One of the things I was wondering was how you guys made adjustments to filming and also selecting the setting, because I’ve been on a couple of sets. They’re not generally the most sensory-friendly, physically friendly experiences, which is why I don’t go on them much anymore. So, can you talk about that a little bit?
Randall Okita: For sure, and I do not blame you. Well, there’s a couple of ways. I think what was really interesting about this shoot is that we had to anticipate that and we had to really think about there’s a way that productions normally look, and we had to kind of stop and consider how to make things safe. And not just safe in the most basic sense of the word, although that too, but how to make things safe and comfortable and inviting for somebody who was visually impaired. And we’re talking about shooting at night in a large mansion. It’s set at night. So, things are generally dark, and to really examine how we were approaching the production process, and I think that that was a challenge. But it was also this kind of opportunity to really look at the way things are done. And I think that that really made the team better and stronger and made the process better and stronger. Because if you can do that, especially with this sense of care, and safety at the core of it, then all of a sudden, you’re building this sense of trust, and you are, I think building into the process, a sense that that is a priority for us. So then, when everybody’s feeling safe and comfortable, then you can really let things go in terms of performance, in terms of drama, in terms of sharing the talents, that is the reason that people are there. And I think that that was a really wonderful process to engage in.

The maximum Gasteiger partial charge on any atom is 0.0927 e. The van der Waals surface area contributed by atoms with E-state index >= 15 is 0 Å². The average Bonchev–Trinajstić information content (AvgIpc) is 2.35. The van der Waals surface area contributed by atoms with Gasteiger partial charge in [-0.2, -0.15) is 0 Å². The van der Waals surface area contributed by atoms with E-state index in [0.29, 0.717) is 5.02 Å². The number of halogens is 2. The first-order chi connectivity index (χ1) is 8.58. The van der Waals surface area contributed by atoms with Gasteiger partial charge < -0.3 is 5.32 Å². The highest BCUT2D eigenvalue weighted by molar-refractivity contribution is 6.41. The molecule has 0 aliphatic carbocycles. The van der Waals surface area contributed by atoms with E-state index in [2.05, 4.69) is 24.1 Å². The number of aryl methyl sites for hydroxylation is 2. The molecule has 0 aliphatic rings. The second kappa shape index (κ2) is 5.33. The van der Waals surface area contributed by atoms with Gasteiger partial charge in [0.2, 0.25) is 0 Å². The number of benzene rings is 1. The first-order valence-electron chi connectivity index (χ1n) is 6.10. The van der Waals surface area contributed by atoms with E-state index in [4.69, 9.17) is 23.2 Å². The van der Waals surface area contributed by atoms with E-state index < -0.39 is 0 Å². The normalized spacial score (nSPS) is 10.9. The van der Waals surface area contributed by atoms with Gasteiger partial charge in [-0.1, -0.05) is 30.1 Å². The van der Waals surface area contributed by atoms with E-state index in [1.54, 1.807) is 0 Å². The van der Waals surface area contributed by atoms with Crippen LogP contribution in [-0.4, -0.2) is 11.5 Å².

And then, fortunately, unfortunately, we were shut down due to COVID. But also in coming back, we had to kind of engage in that process again. Because we were sort of put on hold and everybody was waiting, and we were one of the first ones back. And so, we were a part of that first batch of shows that had to come back to finish once we were given the go-ahead. But we were very much in the group that was still figuring out those protocols. And there were a lot of challenges. We started in winter. And then, when we came back, it was summer, and there was a lot of greenery outside these beautiful windows that were part of the aspect of the location that we chose so that we can see those snowy landscapes and indicate the sense of isolation. But, as part of that process of figuring out how to come back, we had to ask how to do that safely. In this case, if we’re for everybody’s safety, and I really thought that was it was kind of a beautiful opportunity to show that we could do these things that we love doing while taking care of each other.